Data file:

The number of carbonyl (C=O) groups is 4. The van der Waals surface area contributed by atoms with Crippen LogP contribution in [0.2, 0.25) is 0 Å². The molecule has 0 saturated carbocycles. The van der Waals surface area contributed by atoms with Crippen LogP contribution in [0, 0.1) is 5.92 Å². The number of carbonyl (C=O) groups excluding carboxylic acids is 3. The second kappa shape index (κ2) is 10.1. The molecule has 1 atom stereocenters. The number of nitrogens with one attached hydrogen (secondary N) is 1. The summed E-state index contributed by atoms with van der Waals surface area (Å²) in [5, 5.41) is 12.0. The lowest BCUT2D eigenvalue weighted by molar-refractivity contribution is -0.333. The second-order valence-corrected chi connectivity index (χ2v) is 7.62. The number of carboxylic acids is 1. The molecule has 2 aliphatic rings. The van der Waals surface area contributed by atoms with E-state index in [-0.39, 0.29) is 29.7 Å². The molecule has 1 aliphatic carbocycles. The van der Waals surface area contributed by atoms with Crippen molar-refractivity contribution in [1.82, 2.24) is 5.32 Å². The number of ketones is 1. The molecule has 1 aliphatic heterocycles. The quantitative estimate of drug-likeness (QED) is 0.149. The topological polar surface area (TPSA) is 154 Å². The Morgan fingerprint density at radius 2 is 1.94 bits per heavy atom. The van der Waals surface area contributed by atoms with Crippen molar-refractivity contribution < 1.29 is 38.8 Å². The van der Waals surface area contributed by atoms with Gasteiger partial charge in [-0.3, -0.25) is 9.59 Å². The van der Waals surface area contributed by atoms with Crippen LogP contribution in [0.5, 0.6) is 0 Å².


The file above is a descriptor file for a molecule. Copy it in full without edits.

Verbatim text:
The number of carbonyl (C=O) groups is 4. The van der Waals surface area contributed by atoms with Crippen LogP contribution in [0.2, 0.25) is 0 Å². The molecule has 0 saturated carbocycles. The van der Waals surface area contributed by atoms with Crippen LogP contribution in [0, 0.1) is 5.92 Å². The number of carbonyl (C=O) groups excluding carboxylic acids is 3. The second kappa shape index (κ2) is 10.1. The molecule has 1 atom stereocenters. The number of nitrogens with one attached hydrogen (secondary N) is 1. The summed E-state index contributed by atoms with van der Waals surface area (Å²) in [5, 5.41) is 12.0. The lowest BCUT2D eigenvalue weighted by molar-refractivity contribution is -0.333. The second-order valence-corrected chi connectivity index (χ2v) is 7.62. The number of carboxylic acids is 1. The molecule has 2 aliphatic rings. The van der Waals surface area contributed by atoms with E-state index in [-0.39, 0.29) is 29.7 Å². The molecule has 1 aliphatic carbocycles. The van der Waals surface area contributed by atoms with Crippen molar-refractivity contribution in [1.82, 2.24) is 5.32 Å². The number of ketones is 1. The molecule has 1 aliphatic heterocycles. The quantitative estimate of drug-likeness (QED) is 0.149. The topological polar surface area (TPSA) is 154 Å². The Morgan fingerprint density at radius 2 is 1.94 bits per heavy atom. The van der Waals surface area contributed by atoms with Crippen molar-refractivity contribution < 1.29 is 38.8 Å². The van der Waals surface area contributed by atoms with Gasteiger partial charge in [-0.3, -0.25) is 9.59 Å². The van der Waals surface area contributed by atoms with Crippen LogP contribution in [0.5, 0.6) is 0 Å².